KOSOVO VS. MOGADISHU….Did the administration mislead the American public about how easy the war would be? Of course they did. Proponents of all ideas try to make the benefits sound higher than they really are and the costs lower, and war with Iraq is no different.
On the other hand, it’s too early to say how egregiously they’ve done this. The smoking gun in this debate is Dick Cheney’s statement that the war would last “weeks rather than months,” but it’s too early to say that he’s been proven wrong. In fact, anything short of three full months would be close enough for him to claim that he was pretty much right.
The fact that the climactic battle is going to be a siege of Baghdad makes this all the harder to predict. After all, while saturation bombing may not be sapping Iraqi morale, it is destroying infrastructure, which means the ability of the Iraqis to fight back is being steadily eroded even if their morale stays intact. The problem is that their ability to fight back probably won’t decline smoothly. Rather, it will stay fairly robust until the day their last bullet runs out, at which point it’s all over. This is more or less what happened in Kosovo and Afghanistan, where fighting remained rough all the way until the final few days, when the opposition suddenly collapsed.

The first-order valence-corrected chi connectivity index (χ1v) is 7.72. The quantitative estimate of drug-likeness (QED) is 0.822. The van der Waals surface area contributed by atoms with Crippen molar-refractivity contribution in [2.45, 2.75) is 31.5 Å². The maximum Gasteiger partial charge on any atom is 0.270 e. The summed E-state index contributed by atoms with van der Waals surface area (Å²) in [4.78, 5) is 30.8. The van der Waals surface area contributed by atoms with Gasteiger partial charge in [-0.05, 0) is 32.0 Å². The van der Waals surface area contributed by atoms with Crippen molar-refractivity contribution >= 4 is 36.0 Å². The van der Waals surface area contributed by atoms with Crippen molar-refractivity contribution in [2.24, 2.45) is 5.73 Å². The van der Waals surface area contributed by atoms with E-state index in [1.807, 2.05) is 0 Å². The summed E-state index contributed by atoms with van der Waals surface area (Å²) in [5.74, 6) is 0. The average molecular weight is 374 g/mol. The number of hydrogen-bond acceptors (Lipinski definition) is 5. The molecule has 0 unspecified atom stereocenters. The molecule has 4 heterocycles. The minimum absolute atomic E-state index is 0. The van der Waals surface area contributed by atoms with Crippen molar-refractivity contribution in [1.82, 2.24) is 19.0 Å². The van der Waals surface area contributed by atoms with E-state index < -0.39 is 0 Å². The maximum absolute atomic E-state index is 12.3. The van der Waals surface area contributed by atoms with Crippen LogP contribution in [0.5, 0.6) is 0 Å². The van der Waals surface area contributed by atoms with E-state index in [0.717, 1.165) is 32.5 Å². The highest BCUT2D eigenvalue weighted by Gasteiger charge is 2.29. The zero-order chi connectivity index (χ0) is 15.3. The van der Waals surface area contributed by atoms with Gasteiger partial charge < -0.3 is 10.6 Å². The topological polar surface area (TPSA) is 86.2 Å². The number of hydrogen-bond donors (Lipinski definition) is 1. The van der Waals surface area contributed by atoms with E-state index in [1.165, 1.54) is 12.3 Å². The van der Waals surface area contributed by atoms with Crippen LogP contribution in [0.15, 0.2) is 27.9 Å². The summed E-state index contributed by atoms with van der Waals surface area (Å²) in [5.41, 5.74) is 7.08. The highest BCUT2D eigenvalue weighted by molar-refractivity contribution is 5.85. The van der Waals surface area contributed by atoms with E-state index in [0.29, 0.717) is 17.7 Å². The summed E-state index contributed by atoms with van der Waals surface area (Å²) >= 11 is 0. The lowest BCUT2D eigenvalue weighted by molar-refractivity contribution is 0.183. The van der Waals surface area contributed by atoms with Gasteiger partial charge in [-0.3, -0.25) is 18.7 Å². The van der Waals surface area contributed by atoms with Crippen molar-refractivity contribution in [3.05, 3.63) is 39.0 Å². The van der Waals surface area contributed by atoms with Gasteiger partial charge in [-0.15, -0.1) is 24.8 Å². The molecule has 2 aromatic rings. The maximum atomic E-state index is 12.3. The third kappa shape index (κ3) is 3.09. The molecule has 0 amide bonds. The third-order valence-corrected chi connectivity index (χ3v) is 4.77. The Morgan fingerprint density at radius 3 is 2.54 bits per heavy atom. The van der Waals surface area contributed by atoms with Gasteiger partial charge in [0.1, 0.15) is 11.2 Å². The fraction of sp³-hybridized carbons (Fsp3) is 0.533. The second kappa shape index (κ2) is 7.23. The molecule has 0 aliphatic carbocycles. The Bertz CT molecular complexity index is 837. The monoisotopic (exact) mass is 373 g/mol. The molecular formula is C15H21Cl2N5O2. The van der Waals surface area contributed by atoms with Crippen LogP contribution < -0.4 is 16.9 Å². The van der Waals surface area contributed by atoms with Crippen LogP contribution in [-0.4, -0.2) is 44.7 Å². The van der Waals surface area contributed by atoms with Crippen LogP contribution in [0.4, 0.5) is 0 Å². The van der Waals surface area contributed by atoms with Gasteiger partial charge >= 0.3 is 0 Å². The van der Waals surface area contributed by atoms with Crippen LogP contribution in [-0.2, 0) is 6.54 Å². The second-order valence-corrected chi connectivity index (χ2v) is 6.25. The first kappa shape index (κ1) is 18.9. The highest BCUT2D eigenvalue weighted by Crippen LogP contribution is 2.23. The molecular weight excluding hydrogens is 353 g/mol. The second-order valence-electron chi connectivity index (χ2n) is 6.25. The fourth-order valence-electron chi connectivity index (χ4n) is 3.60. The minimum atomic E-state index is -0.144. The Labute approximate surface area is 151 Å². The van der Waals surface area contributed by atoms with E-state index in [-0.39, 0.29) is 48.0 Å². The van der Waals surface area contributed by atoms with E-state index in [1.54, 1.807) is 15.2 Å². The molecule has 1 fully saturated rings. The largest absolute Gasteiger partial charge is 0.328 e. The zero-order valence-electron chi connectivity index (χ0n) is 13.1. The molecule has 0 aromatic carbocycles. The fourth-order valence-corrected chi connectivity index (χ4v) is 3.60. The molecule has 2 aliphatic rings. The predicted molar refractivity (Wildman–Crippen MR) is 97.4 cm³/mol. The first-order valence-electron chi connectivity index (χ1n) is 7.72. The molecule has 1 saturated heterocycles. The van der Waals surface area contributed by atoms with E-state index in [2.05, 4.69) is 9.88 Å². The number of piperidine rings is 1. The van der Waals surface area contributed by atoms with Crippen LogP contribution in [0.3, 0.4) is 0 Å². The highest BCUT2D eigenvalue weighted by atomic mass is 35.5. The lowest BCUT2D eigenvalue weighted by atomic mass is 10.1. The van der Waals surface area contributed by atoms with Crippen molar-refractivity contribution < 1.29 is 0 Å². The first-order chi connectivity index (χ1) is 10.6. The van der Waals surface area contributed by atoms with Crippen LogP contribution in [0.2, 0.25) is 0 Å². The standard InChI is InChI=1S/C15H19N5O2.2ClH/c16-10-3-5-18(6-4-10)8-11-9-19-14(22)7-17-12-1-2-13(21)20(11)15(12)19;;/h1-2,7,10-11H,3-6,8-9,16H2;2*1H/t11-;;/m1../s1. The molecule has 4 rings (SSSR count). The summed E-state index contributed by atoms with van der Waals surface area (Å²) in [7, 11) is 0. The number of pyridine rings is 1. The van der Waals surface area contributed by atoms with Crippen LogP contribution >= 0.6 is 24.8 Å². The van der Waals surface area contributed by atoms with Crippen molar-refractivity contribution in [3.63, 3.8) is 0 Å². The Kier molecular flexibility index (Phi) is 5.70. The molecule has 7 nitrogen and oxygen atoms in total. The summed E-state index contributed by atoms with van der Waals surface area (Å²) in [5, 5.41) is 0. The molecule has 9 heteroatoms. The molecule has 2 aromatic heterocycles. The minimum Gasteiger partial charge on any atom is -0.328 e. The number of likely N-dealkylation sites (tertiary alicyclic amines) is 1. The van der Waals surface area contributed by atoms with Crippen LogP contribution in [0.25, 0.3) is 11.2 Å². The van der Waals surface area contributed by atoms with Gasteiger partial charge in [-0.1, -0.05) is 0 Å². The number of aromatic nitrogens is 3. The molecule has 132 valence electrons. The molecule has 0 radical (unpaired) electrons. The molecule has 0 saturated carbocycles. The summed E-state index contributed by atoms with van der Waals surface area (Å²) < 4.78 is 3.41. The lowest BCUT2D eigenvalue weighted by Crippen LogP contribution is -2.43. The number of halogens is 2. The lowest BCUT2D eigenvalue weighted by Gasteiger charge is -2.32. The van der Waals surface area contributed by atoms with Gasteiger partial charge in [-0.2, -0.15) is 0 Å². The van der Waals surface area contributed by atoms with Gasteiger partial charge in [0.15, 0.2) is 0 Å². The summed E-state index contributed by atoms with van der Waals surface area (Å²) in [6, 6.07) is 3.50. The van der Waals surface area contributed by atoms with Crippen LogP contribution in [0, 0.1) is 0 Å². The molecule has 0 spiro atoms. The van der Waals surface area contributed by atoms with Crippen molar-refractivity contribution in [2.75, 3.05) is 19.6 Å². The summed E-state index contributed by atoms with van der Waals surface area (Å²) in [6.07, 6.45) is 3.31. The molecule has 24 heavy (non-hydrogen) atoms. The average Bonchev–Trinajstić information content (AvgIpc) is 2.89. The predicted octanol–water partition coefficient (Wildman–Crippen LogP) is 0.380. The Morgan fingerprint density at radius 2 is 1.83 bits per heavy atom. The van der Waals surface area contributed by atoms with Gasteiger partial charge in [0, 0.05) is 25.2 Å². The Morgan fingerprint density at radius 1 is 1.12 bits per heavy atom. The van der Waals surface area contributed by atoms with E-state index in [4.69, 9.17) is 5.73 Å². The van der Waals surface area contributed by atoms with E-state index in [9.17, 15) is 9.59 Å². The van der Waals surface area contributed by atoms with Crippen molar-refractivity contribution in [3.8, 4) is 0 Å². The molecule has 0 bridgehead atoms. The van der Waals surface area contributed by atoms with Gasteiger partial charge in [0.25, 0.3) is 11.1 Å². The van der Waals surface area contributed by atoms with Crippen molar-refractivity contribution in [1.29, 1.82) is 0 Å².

Until that day, however, it can easily look like no progress is being made. So if progress is slow, you can take your pick between (a) things are going fine and we’re just waiting for the collapse, or (b) we’ve underestimated the Iraqis and we’re now stuck in a king-size version of Mogadishu. Your choice probably says more about what you think of Dick Cheney and Donald Rumsfeld than it does about how the war is actually going.